Belgian Foreign Minister Louis Michel says his country will again block NATO military planners from drawing up measures to protect Turkey against potential attacks from Iraq.
In a Belgian television interview, Mr. Michel said he expects the veto to be supported by France and Germany.
Think about it. Germany and France (and probably Belgium) are keen to create a European Army. The biggest obstacle in their way is NATO. Preventing NATO from defending a member nation against attacks launched from a non-member is a way to make people think that NATO is obsolete and useless.
The French and Germans might even be hoping that they will so infuriate the Turks that the Turks will not want to join the EU. That outcome would be double bonus points from their perspective. They can't oppose Turkish membership in the EU without being called anti-Muslim (even though Islam poses a real problem and even though its compatibility with Western political and cultural norms is questionable). The war in Iraq may be seen as an opportunity to undermine NATO.
France wants to leverage its position in the EU by any means possible. If Turkey was to come in it would eventually displace Germany as the most populace EU member. France is looking to bind ever tighter to Germany in order to allow Germany and France as a pair to dominate the European Union.
If evidence was still needed that the revitalised Franco-German motor is roaring along once again, it emerged when a proposal for dual citizenship between the two powers was unveiled.
The revolutionary initiative - part of a program to intensify bilateral relations - would allow German and French citizens resident in each other's countries to hold the passports of both states.
The plan was to be officially declared yesterday when 577 French MPs and 603 German MPs came together in Versailles for their first joint session of parliament to commemorate the 40th anniversary of Franco-German co-operation.
Then we come to the attitude of the French toward Britain. It has to have occurred to the French that if Britain was to exit the EU that this would eliminate the largest source of resistance within the EU toward French ambitions for the EU's future. The Anglo-American model of capitalism is a threat to the way that France is run. The EU economy as a whole will likely go one way or the other. From a French elite perspective an end to NATO and both Britain and Turkey permanently outside of the EU would put them in a position to steer the economic and political development of the European Union in a direction much more preferable to them. Therefore it will be worth watching to look for signs that the French are trying to get Britain out of the EU as well.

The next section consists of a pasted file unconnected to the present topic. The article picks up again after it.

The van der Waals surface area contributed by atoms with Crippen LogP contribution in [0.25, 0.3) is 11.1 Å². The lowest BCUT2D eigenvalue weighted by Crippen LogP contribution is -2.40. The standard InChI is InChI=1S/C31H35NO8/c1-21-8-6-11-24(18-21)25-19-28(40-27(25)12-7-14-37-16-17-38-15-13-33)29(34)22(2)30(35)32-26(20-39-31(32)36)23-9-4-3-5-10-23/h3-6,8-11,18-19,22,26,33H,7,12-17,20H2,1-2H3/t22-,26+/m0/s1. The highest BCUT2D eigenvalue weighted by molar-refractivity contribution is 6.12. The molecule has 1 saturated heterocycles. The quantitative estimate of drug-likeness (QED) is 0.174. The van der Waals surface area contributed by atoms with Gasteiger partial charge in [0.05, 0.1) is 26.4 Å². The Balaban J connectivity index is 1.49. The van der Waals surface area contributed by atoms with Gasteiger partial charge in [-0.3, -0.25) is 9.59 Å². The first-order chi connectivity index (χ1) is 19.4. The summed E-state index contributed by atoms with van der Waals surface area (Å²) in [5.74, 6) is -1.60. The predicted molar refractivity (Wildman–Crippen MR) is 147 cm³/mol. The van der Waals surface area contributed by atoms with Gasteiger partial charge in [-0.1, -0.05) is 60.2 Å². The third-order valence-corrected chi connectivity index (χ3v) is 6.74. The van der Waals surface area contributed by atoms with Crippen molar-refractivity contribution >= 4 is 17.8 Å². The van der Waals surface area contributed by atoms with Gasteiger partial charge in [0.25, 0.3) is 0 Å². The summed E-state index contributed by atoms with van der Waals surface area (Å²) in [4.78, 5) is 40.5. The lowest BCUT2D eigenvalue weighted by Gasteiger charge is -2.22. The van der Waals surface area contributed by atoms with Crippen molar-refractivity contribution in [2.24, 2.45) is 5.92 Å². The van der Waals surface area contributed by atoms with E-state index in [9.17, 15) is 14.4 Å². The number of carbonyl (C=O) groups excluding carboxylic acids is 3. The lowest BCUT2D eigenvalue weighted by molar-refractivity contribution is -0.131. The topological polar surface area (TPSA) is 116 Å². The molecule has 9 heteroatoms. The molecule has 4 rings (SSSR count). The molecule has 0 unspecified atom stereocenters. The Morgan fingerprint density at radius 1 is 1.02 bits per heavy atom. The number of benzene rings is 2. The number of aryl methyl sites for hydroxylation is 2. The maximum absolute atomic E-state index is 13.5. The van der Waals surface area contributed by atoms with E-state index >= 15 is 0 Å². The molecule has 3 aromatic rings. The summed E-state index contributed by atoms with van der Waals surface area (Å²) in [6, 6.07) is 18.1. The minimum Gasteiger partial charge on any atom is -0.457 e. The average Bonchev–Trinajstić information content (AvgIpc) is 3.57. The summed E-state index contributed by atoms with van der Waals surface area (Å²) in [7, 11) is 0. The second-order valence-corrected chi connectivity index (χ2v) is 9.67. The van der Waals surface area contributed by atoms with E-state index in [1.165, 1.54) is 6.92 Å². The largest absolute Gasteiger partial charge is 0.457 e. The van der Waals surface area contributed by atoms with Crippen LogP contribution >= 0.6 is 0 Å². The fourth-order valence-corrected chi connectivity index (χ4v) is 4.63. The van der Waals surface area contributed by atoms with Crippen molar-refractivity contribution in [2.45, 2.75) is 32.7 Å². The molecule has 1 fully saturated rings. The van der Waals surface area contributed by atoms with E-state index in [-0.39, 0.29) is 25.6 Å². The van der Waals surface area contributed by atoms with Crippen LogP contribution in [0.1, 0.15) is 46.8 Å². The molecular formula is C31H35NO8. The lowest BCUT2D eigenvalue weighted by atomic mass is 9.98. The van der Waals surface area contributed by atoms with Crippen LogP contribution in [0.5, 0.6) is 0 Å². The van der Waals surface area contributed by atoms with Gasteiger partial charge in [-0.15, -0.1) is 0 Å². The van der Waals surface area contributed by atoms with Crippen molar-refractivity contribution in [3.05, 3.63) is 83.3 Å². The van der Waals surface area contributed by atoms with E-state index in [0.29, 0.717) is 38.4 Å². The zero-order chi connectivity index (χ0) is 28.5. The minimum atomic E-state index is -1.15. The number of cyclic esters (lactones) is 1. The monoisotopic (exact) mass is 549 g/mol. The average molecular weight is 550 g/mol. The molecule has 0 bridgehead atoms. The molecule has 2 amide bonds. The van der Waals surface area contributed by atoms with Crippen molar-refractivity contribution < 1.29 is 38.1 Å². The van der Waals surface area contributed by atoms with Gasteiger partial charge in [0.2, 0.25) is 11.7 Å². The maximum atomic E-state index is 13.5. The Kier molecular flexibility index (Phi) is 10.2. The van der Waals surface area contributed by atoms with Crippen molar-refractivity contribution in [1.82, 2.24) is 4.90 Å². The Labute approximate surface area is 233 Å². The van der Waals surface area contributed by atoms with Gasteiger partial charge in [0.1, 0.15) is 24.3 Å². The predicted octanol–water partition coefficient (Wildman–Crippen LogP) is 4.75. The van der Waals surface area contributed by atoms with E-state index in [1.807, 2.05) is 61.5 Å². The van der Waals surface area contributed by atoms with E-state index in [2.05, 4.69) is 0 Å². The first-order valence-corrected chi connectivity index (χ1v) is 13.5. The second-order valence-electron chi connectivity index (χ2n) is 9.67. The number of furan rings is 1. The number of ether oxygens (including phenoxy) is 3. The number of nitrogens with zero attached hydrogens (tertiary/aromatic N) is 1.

Update: Does anyone think I'm being extreme in my speculations? If so, see this BBC analysis. (my emphasis added)
If a veto is lodged on Monday, Turkey could respond by invoking Article Four of Nato's founding treaty, which calls on the alliance to consult whenever a member state feels its territory is threatened.
Correspondents say the move would be unprecedented.
Correspondents say Turkey could also by-pass Nato as a body and seek the support of individual members. Diplomats say this would spell the collapse of the alliance.
France and Germany see a big win here in terms of undermining NATO as a way to create space for the formation of an EU military.
Colin Powell is going to stay baffled unless he comes to understand that Germany and France do not mind damaging NATO.
Echoing Secretary of Defense Donald H. Rumsfeld's comments in Germany over the weekend, Mr. Powell said on "Fox News Sunday" that it was "inexcusable" for France, Germany and Belgium to block the request, coming as it did from a fellow NATO member.
An administration official said Struck told Rumsfeld: "We're talking about it with the French, but we're not ready to talk to you about it." If the official's account is accurate, the exchange is about as coarse as U.S.-German government discourse has been since World War II.. Rumsfeld has irritated the Germans with recent remarks that lumped them in with Libya and Cuba because of their opposition to war.
Anne Applebaum says Germany is the country which has most shifted its position.
But listen hard to what Germany says, for it is Germany, not Europe or France, that has been behaving unusually, even peculiarly. Since the 1950s, Germany has seen itself not (like France) as a counterweight to America but as the essential bit of glue that stuck America to the European continent.
US policy makers need to wake up and figure out what they are going to do about the EU. Germany, France and Belgium would like to make the EU into a counterweight that can block the United States on many issues.
John O'Sullivan argues for offering European countries an alternative to the EU in the form of a Trans Atlantic Free Trade Agreement.
With TAFTA and an a la carte Europe, Britain would then be at the heart of an Atlantic civilization, politically stable but economically vibrant, guaranteed by and supporting U.S. power, in which the Franco-German bloc with its old-fashioned regulatory interventionism and structurally high unemployment would constitute the 'slow lane.'
|Share |||By Randall Parker at 2003 February 09 03:02 PM Europe and America|